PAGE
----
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Cotton Response to the Rate and Source of Sulfur on a Sandy Coastal Plain Soil

G.L. Mullins


A three- year (1993-1995) field test was conducted in south Alabama on a sandy coastal plain soil to evaluate the response of cotton (Gossypium hirsutum L.) to the source, rate and timing of sulfur fertilizer applications. Sulfur was applied as either ammonium sulfate, elemental sulfur, potassium sulfate, potassium thiosulfate, or K-Mg-sulfate at rates of 0, 10, 20 and 40 lb sulfur/acre. All sources were broadcast applied pre-plant and ammonium sulfate was also applied at first square. Seed cotton yields were increased by the application of sulfur during all three years of the test. Yields peaked at approximately 20 lb sulfur/acre. Averaged across sources, an application of 20 lb sulfur/acre increased seed cotton yields by an average of 26% as compared to the no sulfur check treatment. Applying sulfur pre-plant versus first square did not affect seed cotton yields in 1993 or 1995. In 1994, pre-plant applications of sulfur gave higher yields as compared to sulfur applied at first square. Seed cotton yields were not affected by the source of sulfur during 1993 or 1995. In 1994, ammonium sulfate and K-Mg-sulfate produced slightly higher yields as compared to the other sources. Lint quality in 1993 and 1994 was not affected by any of the sulfur treatments.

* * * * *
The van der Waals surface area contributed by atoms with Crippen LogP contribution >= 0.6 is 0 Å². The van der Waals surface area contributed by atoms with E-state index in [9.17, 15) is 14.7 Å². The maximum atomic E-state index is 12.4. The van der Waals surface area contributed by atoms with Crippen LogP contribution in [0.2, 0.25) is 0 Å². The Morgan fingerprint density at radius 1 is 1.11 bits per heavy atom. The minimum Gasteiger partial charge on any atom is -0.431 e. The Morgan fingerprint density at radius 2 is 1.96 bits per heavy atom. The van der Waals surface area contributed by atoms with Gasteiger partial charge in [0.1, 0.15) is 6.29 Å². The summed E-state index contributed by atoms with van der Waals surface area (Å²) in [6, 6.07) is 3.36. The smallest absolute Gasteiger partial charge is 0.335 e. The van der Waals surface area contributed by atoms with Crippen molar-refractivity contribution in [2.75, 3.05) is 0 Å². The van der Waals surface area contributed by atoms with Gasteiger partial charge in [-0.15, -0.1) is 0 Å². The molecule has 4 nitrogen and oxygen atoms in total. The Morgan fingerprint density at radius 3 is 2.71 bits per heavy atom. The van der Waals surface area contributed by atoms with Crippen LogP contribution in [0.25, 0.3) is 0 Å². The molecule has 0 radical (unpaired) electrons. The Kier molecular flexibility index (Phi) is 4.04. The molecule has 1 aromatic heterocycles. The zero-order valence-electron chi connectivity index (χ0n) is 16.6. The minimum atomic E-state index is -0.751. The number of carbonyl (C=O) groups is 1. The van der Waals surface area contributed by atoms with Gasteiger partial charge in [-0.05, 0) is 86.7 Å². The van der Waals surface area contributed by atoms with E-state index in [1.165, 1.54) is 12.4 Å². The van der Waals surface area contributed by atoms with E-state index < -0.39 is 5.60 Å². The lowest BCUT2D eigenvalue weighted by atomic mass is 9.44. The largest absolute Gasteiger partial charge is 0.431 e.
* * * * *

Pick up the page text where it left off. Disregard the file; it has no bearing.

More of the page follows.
Reprinted from Proceedings of the 1996 Beltwide Cotton Conferences pp. 1432 - 1435
©National Cotton Council, Memphis TN

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Document last modified Sunday, Dec 6 1998